2/9/2017
KrishnaSofa_MG_1308-170209.JPG

Krishna Shenoy in James H. Clark Center office, 2/9/2017
Prof. Jaimie Henderson, 2/9/2017
Prof. Jaimie Henderson, 2/9/2017
  • Svoboda E (21 February 2017) Listening in on the brain: A 15-year odyssey. Stanford Report / Stanford Medical Report. pdf url

Participant T6
Stanford NPTL / BrainGate2 clinical trial participant "T6" using a 2D + click BCI to type answers to question and to compose sentences.
  • Makin S (21 February 2017) Brain–Computer Interface Allows Speediest Typing to Date -- A new interface system allowed three paralyzed individuals to type words up to four times faster than the speed that had been demonstrated in earlier studies. Scientific Americanpdf url

  • 1/17-20/2017 World Economic Forum, Davis-Klosters, Switerland. Talk. YouTube video link

  • Strickland E (21 February 2017) New record: paralyzed man uses brain implant to type eight words per minute. IEEE Spectrumpdf url

2016

  • Akst D (30 September 2016) Could we type just with brain waves? Wall Street Journalpdf

  • Adams A (12 September 2016) Brain-sensing technology allows typing at 12 words per minute. Stanford Reportpdf

  • Platoni K (22 January 2016) A bright approach to brain implants. Wall Street Journalpdf

2015

  • Nov-Dec 2015 Mind 'reading': Brain-controlled prostheses get a boost. Stanford Magazine. pdf

  • Kresge N (Fall 2015) Problem solvers. HHMI Bulletin. 28:22-29. pdf

  • Strickland E (28 September 2015) Neural implant enables paralyzed ALS patient to type six words per minute. IEEE Spectrumpdf

  • Lewis T (28 September 2015) Two people with paralysis just controlled a computer cursor with their minds. Business Insider. pdf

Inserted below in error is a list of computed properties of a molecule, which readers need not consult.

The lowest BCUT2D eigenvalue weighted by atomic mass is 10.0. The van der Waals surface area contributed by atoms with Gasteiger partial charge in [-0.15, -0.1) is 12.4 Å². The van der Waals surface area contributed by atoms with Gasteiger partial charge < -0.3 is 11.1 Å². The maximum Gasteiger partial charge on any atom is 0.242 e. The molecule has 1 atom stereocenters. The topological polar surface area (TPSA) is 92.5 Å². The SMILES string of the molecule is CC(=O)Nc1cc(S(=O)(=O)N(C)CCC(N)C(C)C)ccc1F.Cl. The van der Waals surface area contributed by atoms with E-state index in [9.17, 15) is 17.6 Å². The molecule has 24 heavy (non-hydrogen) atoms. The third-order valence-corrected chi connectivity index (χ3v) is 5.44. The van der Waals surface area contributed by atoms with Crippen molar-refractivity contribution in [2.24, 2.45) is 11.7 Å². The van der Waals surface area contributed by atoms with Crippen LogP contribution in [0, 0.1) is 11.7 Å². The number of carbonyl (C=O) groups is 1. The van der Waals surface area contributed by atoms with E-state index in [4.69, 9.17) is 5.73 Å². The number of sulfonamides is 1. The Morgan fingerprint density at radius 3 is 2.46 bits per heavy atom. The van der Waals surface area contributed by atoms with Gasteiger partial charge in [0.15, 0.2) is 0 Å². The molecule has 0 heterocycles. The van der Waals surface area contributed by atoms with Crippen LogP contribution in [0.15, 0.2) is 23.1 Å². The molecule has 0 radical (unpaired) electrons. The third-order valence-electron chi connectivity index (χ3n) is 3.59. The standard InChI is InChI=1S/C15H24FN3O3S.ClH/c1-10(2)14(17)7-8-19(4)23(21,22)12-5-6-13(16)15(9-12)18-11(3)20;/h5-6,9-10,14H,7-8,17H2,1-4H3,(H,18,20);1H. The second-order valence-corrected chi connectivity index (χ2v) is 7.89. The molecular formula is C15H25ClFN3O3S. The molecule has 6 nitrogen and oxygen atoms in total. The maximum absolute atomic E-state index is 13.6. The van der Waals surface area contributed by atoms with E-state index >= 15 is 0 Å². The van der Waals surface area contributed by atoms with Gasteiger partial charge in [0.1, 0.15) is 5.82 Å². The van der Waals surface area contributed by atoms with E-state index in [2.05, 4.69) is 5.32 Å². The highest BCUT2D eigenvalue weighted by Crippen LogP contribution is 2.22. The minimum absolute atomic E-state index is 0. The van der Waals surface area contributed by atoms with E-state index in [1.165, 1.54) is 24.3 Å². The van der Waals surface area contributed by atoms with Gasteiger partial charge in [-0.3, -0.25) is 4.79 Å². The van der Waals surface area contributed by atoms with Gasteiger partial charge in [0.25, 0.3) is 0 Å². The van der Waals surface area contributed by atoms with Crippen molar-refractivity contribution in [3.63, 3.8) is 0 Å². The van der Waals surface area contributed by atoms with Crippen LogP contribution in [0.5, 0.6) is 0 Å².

• Requarth T (10 September 2015) Thought-controlled technology improves thanks to motor cortex findings. Simons Foundationpdf url

  • Abate T (3 August 2015) Stanford team's brain-controlled prosthesis nearly as good as one-finger typing. Stanford Reportpdf url

  • Ostrov B (23 June 2015) Research sheds light on how neurons control muscle movement. Stanford Medicinepdf url

  • Keeley J (19 May 2015) HHMI selects 26 of the nation's top biomedical scientists. HHMIpdf-1 pdf-2

HHMI new investigators 2015
HHMI announces new Investigators, 5/19/2015
HHMI-1
Left to right: Ms. Mackenzie Risch, Professor Krishna Shenoy, Mr. Eric Trautmann and Adjunct Professor Stephen Ryu, MD
HHMI-2
Left to right: Adjunct Professor Stephen Ryu, MD, Mr. Eric Trautmann, Professor Krishna Shenoy, Ms. Mackenzie Risch and Mr. Dan O'Shea
Krishna and Mackenzie
  • Abate T, Conger K (19 May 2015) Krishna Shenoy and Joanna Wysocka named HHMI Investigators. School of Engineeringpdf School of Medicinepdf

  • Rae-Dupree J, Abate T (5 May 2015) Stanford engineers observe the moment when a mind is changed. Stanford School of Engineeringpdf

2014